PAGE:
Judiciary budget not yet in the clear as Yattani proposes new cuts

If MPs approve supplementary budget estimates, government budget will increase by Sh80 billion

In Summary

• PSC will be one of the greatest losers working without Sh6.4 billion from its budget meaning fewer trips for MPs and senators. 

• Vocational training, which is one of Uhuru’s main agenda, is likely to suffer a setback in the proposal to have its funding reduced by Sh450 million. 

Treasury buildings
SUPPLEMENTARY BUDGET: Treasury buildings
Image: FILE

The Judiciary may not have the last laugh after all following the National Treasury's latest proposal to take austerity measures on state spending. 

In the face of criticism by Chief Justice David Maraga, CS Ukur Yattani has moved to slash the Judiciary's budget by Sh2.9 billion in supplementary estimates tabled in Parliament on Tuesday. 

The Judicial Service Commission has also suffered funding cuts amounting to Sh136 million in deductions which Yattani has grounded on the need to free more money for the Big Four projects. 

Should MPs approve the estimates, the Parliamentary Service Commission will be one of the greatest losers working without Sh6.4 billion from its budget. 

This is likely to mean there would be fewer trips for members and staff of the National Assembly and the Senate from the fund that facilitates the Houses’ operations. 

Parliament may also suffer cuts of Sh2.03 billion and the Senate (Sh793 million) even as Deputy President William Ruto’s office might lose Sh20 million and the Cabinet Affairs budget (Sh51 million). 

President Uhuru Kenyatta’s office may gain an additional Sh39 million in the revised budget in which the National Treasury stares at cuts of Sh2.3 billion with its Planning counterpart (Sh5.6 billion).

Universities funding will also be cut by Sh1.9 billion and Tourism funding by Sh1.2 billion should MPs approve the estimates. The department of Public Service faces a Sh624 million cut. 

Vocational training, which is one of Uhuru’s main agenda, is likely to suffer a setback in the proposal to have its funding reduced by Sh450 million.

The Defence ministry will lose Sh119 million while the Forestry department has to make do without Sh90 million factored in its 2019-20 budget.

On the flip side, Yattani has increased the government's expenses by Sh80 billion setting the stage for a conversation on whether the austerity measures initiated last month are bearing fruits. 

This would mean that the government would have to devise mechanisms of raising the cash which follows an increment of the Parliament-approved Sh3.04 trillion to Sh3.13 trillion. 

Yattani, therefore, has options of getting inflows from donors through an appropriation in aid (AiA) or borrow the amounts to fit the development needs in the expanded budget.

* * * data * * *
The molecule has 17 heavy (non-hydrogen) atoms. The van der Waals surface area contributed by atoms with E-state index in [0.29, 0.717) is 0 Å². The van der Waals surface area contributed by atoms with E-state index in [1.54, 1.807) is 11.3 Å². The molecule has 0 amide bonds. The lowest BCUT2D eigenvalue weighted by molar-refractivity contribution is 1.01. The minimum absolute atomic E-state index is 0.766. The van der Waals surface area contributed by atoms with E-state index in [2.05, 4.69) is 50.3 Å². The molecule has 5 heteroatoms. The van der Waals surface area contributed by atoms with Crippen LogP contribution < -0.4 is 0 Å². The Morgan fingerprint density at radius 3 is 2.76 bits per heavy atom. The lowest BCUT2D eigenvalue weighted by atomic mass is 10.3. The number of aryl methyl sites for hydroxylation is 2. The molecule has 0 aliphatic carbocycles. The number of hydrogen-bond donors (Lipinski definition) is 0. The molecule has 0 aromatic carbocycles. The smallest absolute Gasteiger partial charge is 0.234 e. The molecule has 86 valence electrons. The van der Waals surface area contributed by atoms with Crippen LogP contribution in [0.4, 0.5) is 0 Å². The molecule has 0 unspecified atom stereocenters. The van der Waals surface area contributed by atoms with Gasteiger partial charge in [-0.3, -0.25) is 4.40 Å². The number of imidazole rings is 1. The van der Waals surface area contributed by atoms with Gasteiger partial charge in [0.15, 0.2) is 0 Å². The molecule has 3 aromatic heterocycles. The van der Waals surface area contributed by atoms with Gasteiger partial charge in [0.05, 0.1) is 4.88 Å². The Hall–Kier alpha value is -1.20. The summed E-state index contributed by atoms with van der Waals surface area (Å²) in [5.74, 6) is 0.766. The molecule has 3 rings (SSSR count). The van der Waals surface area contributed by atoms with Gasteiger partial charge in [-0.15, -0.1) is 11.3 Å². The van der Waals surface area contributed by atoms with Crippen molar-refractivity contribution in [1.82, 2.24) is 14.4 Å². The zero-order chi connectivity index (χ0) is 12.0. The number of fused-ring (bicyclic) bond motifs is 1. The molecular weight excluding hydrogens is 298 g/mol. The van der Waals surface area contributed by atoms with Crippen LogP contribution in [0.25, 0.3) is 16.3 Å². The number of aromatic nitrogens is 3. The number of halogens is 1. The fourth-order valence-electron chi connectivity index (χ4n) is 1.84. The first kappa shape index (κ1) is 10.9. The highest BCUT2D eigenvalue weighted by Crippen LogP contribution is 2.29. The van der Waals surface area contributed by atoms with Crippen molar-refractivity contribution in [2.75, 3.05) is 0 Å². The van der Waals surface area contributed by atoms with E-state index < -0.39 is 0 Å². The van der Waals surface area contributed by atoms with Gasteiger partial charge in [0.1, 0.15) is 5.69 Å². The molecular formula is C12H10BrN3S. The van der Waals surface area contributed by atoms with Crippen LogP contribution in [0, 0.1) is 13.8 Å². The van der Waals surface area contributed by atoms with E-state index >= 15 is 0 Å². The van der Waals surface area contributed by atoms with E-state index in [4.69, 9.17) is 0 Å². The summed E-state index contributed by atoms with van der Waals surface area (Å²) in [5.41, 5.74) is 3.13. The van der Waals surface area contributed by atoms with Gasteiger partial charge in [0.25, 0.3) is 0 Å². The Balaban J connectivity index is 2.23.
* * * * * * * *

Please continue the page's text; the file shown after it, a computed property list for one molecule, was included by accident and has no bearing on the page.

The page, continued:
This has been made worse by the tough economic times which have caused an Sh84 billion shortfall in revenue of the projected Sh495 billion. Only Sh410 billion was realised between July and September. 

Already, the country’s debt has shot to Sh5.8 trillion; meaning more borrowing would simply subject Kenyans to more difficult days.

In the cuts, the Treasury has reduced recurrent expenses by Sh5.6 billion.

Constitutional commissions and independent offices have also suffered cuts amounting to almost Sh1 billion despite their meagre budgets as approved in June.  

The Controller of Budget has lost Sh64 million; National Police Service (Sh83 million); Commission on Revenue Allocation (Sh78 million); IEBC (Sh28 million); National Gender Equality Commission (Sh97 million); and IPOA (Sh61.5 million).

Even so, the Treasury has slashed funds allocated for population management services of Sh1.2 billion to cater for the financing of the National Integrated Identity Management (NIIMS). 

Other gainers in the adjustments are the Devolution ministry which has got Sh1.1 billion more for relief food and humanitarian assistance.

Yattani has equally set aside Sh2.7 billion more to cater of development of Arid and Semi-Arid regions and Sh2.8 billion for provisions of the Universal Health Coverage which is a key component of Uhuru’s Big Four agenda. 

The loan repayment for the Nairobi-Mombasa standard gauge railway will get an addition Sh16.7 billion in the proposed realignments.

Some Sh3.1 billion has been spared in favour of the Dongo Kundu Special Economic Zones and for the Kenya Ferry Services which has been riddled by safety concerns lately. 

Simon Chelugui’s Water ministry may also gain big in the realignment which will grant it Sh7.2 billion to spend on Northern Collector Tunnel in Murang’a county if passed. 

Another Sh1.07 billion has been spared from the budget for the construction of peace dams in areas suffering conflicts as a result of water shortages. 

Funding for the Energy ministry may also increase to cater for the Lake Turkana Wind Power project and for alternative energy technologies. 

All the same, Treasury has, through budget rationalisation, managed to reduce ministry’s recurrent spending by Sh5.6 billion. 

However, experts are of the view that the cuts may not amount to any meaningful effect on the taxpayers in the face of the increased development expenditure. 

“The cuts have had no impact at all since there is no clear strategy of how the Treasury intends to meet the additional expense,” Minority leader Suba South MP John Mbadi said. 

Edited by R.Wamochie